Liwa Assad Allah al-Ghalib fi al-Iraq wa al-Sham
|Liwa Assad Allah al-Ghalib fi al-Iraq wa al-Sham|
|Participant in the Syrian Civil War|
Emblem of Liwa Assad Allah al-Ghalib
|Active||2013 – present|
|Leaders||Secretary-General Sheikh Abdallah al-Shaibani|
|Area of operations||Iraq|
|Part of||Liwa Abu al-Fadhal al-Abbas network|
Kata'ib Sayyid al-Shuhada
Liwa al-Imam al-Hussein
Free Syrian Army|
Islamic State of Iraq and the Levant
|Battles and wars|
The Conquering Lion of God Forces in Iraq and Syria (Arabic: Liwa Assad Allah al-Ghalib fi al-Iraq wa al-Sham, LAAG for short) is a Shia Muslim militant group operating throughout Syria and Iraq. It is named after the nickname of Imam Ali.
Liwa Assad Allah al-Ghalib was originally set up in late 2013 as part of the Liwa Abu al-Fadhal al-Abbas network, ostensibly to work with other Shia militias to protect the Sayyidah Zaynab shrine, and was initially advised by Asa'ib Ahl al-Haq veterans. Although the group has Syrian members, LAAG primarily recruits Iraqi Shiites since its formation and has built an extensive recruitment network within Iraq.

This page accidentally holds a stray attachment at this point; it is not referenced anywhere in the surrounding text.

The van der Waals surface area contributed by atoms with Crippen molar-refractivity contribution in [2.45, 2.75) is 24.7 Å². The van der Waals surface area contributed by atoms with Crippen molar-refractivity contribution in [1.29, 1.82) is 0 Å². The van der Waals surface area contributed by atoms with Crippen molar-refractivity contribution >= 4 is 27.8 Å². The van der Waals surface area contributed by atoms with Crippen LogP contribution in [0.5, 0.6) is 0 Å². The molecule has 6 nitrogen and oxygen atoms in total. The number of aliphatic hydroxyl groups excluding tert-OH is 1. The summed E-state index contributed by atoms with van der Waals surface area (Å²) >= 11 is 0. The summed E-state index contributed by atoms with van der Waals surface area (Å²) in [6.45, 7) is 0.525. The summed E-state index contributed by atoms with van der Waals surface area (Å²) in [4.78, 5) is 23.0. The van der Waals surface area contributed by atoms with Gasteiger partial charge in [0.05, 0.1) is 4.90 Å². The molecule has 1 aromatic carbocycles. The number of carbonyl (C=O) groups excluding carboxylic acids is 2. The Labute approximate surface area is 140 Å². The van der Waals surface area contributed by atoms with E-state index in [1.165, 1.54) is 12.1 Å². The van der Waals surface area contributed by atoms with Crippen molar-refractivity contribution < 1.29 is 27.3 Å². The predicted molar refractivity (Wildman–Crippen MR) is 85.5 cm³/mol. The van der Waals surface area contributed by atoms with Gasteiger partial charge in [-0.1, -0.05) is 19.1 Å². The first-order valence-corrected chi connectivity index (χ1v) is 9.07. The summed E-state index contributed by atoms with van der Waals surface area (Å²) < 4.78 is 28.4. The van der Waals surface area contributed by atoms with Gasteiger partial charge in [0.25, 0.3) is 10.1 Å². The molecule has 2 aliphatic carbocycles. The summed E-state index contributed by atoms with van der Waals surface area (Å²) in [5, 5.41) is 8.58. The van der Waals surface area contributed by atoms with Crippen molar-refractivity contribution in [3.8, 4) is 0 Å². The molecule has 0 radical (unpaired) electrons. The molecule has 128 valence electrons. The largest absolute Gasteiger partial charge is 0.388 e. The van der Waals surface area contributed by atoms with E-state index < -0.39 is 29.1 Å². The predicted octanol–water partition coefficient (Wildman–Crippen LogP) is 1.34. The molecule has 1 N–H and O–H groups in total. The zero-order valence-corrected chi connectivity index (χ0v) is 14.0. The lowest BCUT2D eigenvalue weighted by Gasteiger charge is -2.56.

Since mid-August 2013, LAAG began to actively fight for the Syrian government against various Syrian opposition groups. In this capacity, it originally operated almost exclusively in the Rif Dimashq Governorate, notably participating in the Rif Dimashq offensive (March–August 2013) and the Battle of Al-Malihah. This changed after June 2014, when ISIL conquered Mosul, as LAAG set up an Iraq branch. Furthermore, the group, among other Shia militias, deployed forces to Latakia Governorate in early 2015, when Sunni rebel forces threatened the local Alawite population. While LAAG returned to rural Rif Dimashq after this first northern foray, it became more active throughout Syria afterwards. In late 2015, LAAG sent fighters to Aleppo for the Aleppo offensive (October–December 2015), and in early 2016 it returned to the Syrian coastal highlands to participate in a local government offensive. At the same time, the group also began to provide advisors for Suqur al-Sahara. Meanwhile, LAAG had joined forces with Harakat al-Abdal in Iraq, "a stalwart Iraqi Shiite proxy of Iran", and developed close links with the Badr Organization and Kata'ib Sayyid al-Shuhada.
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